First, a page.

Wang Hsiao-po (王曉波), an adjunct professor in Shih Hsin University’s Chinese literature department, spoke at a symposium at the Taipei 228 Memorial Museum on Feb. 28. Wang said that, relative to Chiang Kai-shek’s (蔣介石) killing of more than 400,000 people in Chinese anti-communist purges, the killing by his Chinese Nationalist Party (KMT) regime of 20,000 people in Taiwan during the 228 Incident of 1947 was a “minor case.” This and other remarks made by Wang have shocked many in Taiwan.
It is astonishing that the Ministry of Education could appoint someone with such scant regard for Taiwanese history, such a poor grasp of human rights and such confused values to serve as convener of the panel reviewing adjustments to senior-high school language and social studies courses. It puts Wang in a position to poison the minds of high-school students and Minister of Education Chiang Wei-ling (蔣偉寧) should resign for having made such a blunder.
Did the 228 Incident really arise out of the Civil War between China’s nationalist and communist parties? Was it really a communist rebellion? According to internal documents of the Investigation Bureau, there were only about 70 members of the Chinese Communist Party in Taiwan when the 228 Incident erupted in 1947. It was the strong popular indignation sparked by the army’s suppression and massacre that created room for the communist party to grow, and its membership in Taiwan rose to about 500 by the end of 1948 and 1,300 by the end of 1949. These figures make it clear that the communist party’s growing influence was a result of the 228 Incident, not a reason for it.
In 1948 the communist party’s East China Bureau held a meeting in Hong Kong that included a review of the 228 Incident. The party admitted that its underground members in Taiwan had not made clear judgements about the situation. It recognized that its members were inadequately prepared before the incident, had not proposed a clear plan of action as it took place and had abruptly broken up amid arguments when the time came to pull out. These points, among others, show that the communist party had very limited influence over the 228 Incident.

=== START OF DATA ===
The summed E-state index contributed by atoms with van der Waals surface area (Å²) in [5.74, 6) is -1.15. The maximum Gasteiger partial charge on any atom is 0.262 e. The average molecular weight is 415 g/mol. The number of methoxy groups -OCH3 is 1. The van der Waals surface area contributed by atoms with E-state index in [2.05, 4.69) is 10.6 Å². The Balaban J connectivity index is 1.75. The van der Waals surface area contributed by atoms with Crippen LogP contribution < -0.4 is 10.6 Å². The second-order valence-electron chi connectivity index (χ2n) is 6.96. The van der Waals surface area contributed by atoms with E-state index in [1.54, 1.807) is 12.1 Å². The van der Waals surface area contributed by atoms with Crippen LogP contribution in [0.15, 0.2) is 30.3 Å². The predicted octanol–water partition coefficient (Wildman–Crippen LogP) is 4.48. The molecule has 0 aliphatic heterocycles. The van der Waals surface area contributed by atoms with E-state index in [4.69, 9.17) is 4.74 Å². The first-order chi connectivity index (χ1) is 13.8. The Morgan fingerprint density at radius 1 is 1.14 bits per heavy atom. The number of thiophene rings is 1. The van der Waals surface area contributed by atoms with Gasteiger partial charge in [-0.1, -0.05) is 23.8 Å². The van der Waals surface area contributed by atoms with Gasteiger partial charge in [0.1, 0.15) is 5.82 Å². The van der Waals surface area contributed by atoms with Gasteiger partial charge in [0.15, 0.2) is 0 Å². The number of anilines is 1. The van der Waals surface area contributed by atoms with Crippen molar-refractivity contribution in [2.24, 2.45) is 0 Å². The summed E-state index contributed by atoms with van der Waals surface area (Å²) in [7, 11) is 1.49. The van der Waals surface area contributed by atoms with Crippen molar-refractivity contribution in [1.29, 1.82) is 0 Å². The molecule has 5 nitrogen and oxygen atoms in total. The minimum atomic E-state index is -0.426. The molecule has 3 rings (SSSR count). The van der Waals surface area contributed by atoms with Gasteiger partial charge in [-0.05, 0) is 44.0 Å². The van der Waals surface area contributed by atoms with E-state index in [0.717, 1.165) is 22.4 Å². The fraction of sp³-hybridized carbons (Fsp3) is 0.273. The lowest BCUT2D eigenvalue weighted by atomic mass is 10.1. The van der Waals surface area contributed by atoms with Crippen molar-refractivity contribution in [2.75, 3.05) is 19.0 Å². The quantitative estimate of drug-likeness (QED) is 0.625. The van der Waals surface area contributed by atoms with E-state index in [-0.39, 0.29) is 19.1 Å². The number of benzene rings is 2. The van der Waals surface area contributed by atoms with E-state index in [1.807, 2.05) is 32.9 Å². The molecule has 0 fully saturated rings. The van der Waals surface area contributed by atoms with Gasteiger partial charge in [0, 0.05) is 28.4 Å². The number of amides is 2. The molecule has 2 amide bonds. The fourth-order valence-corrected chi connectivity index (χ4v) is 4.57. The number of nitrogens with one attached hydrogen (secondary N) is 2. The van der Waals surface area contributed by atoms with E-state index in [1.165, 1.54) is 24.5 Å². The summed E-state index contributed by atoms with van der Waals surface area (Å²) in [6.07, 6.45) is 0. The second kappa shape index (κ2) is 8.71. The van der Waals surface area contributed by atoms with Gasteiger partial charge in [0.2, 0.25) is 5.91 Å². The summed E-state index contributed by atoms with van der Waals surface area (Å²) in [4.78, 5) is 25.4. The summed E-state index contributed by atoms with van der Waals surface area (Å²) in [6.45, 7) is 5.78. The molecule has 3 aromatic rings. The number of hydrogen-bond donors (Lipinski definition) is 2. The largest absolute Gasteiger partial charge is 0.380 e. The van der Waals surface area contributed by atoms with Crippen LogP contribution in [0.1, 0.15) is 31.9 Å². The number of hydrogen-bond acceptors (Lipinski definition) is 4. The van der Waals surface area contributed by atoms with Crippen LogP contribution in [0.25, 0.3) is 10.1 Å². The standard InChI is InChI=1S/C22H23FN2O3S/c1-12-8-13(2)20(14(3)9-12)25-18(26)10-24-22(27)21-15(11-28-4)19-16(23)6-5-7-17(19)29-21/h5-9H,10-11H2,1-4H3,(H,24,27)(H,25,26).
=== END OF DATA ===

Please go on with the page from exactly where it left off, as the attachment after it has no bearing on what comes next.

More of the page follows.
When the incident began, Chiang Kai-shek knew that the communist party was not yet a significant force in Taiwan. As he wrote in his diary: “At present, communist bandit organizations have not penetrated deeply, so it should be easy to deal with the incident. However, we have no well-trained troops available to dispatch and this makes me very worried.”
He also wrote grudgingly about Taiwan governor Chen Yi’s (陳儀) misrule: “Chen Yi did not take preventive measures before the incident and did not report truthfully on the situation once it broke out. Only when the incident had turned into a raging fire did he ask for assistance. It is really quite deplorable.”
Wang blames the 228 Incident on the Civil War between the nationalists and communists. During the current curriculum adjustments, he even inserted the idea that the reason the White Terror took hold in the 1950s was the confrontation that then existed across the Taiwan Strait. Can the Chinese Civil War really be taken as a pretext for the KMT’s abuse of power or allow the KMT to deny its responsibility for what happened?
The main reason Chiang Kai-shek decided to send troops to Taiwan to suppress the rebellion by force can probably be seen from his diary entry for March 7, 1947, one week after the 228 Incident.